Keltie Knight, 42, Reveals She’s Getting a Hysterectomy Due to Chronic Illness: ‘I’ve Been Suffering in Silence’

The E! News host shared that she's been struggling with a rare blood disorder called microcytic anemia

<p>Dia Dipasupil/WireImage</p> Keltie Knight on the red carpet

Dia Dipasupil/WireImage

Keltie Knight on the red carpet

E! News' Keltie Knight is getting candid about her health problems — and the major step she’s taking to combat them.

In both an Instagram video and an essay for E!’s website, Knight, 42, opened up about her struggles with a rare blood disorder called microcytic anemia.

“I’ve been suffering in silence for so long behind the scenes,” she said in the Instagram video. “...Basically, it doesn’t matter what you do to me, nothing — nutrition, infusions, hormones, anything — my blood cells are just smaller and there’s less of them, and so, I’m feeling awful constantly."

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According to the Cleveland Clinic, microcytic anemia occurs when a person’s red blood cells don’t have enough hemoglobin, which helps red blood cells carry oxygen throughout the body. It’s often seen in people who also suffer from iron-deficiency anemia, chronic diseases and lead poisoning. For many people, it results in exhaustion, dizziness and more.

“I have fatigue like I couldn’t even describe to you,” she continued. “I’m sleeping like 16 hours a day. If I’m not in — on E! News, in a fancy dress, I am in bed.”

The major step she’s taking to stop these symptoms and try to preserve some of her healthy blood, she said, is getting a hysterectomy.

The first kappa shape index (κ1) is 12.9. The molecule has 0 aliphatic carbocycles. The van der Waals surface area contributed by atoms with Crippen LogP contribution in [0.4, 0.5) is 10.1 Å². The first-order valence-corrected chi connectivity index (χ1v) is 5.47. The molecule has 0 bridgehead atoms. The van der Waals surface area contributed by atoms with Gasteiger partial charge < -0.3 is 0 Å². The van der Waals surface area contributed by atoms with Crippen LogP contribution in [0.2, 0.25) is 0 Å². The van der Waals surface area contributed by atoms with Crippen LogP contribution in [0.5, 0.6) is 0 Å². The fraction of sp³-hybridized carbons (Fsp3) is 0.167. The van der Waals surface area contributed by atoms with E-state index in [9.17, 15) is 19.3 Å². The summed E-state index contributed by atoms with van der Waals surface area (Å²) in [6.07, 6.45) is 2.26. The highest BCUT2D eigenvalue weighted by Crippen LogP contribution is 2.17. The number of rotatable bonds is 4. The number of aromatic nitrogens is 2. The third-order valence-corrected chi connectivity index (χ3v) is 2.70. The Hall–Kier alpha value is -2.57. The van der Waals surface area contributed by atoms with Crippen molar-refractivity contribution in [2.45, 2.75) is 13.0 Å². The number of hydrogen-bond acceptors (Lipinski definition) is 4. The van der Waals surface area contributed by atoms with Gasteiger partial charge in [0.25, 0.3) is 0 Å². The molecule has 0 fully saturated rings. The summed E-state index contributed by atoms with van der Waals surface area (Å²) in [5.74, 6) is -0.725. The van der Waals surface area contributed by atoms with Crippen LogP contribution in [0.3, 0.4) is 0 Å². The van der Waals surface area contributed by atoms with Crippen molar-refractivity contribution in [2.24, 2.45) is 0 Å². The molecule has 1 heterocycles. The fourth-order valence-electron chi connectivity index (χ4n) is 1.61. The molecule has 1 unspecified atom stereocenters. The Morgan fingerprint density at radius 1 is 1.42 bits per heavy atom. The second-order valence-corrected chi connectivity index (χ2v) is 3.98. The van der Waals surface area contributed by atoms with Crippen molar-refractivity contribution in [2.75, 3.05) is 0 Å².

“I started joking about not wanting to leave my house or not liking people. But the truth is I love my people. I can't wait to be out on a dance floor with my friends or at a concert with my husband Chris Knight like we used to,” she wrote in her essay, referencing her husband, the RocNation music executive.

The decision to remove her uterus was one she wanted to share with others because she wants other women experiencing chronic illness to feel like they can also speak up, rather than keep silent about their health challenges and disabilities.

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“I'm being honest with you because my hope is that as women, we stop feeling like we need to pretend everything is OK when it's not,” she wrote. “Throughout my career, I felt like I was such a fluke, that all my dreams were coming true not because I deserved them, but because I had tricked everyone into hiring me."

Related: 'LadyGang' 's Keltie Knight, Becca Tobin and Jac Vanek Launch Initiative to Provide Menstrual Cups to Women

“... I felt replaceable, so I never really advocated for myself because I knew if I was out sick, they would find someone younger, sparklier and healthier,” she added. “Living with a chronic disease silently takes over your entire life. There is guilt of not being a good wife or a good friend and the shame of never getting better leads to deep depression."

“It's hard to keep fighting for yourself,” she continued, just before thanking her doctors for advocating for her. “Until now.”

Related: Woman Goes into Hospital for Colon Surgery, Wakes Up to Hysterectomy After Doctors Found Tumor 'Cemented to Uterus' (Exclusive)

Ending her essay, Knight (or “your favorite childless wonder,” as she calls herself in her signature) thanked fans for their support, and urged readers to advocate for themselves when something feels wrong in their health.

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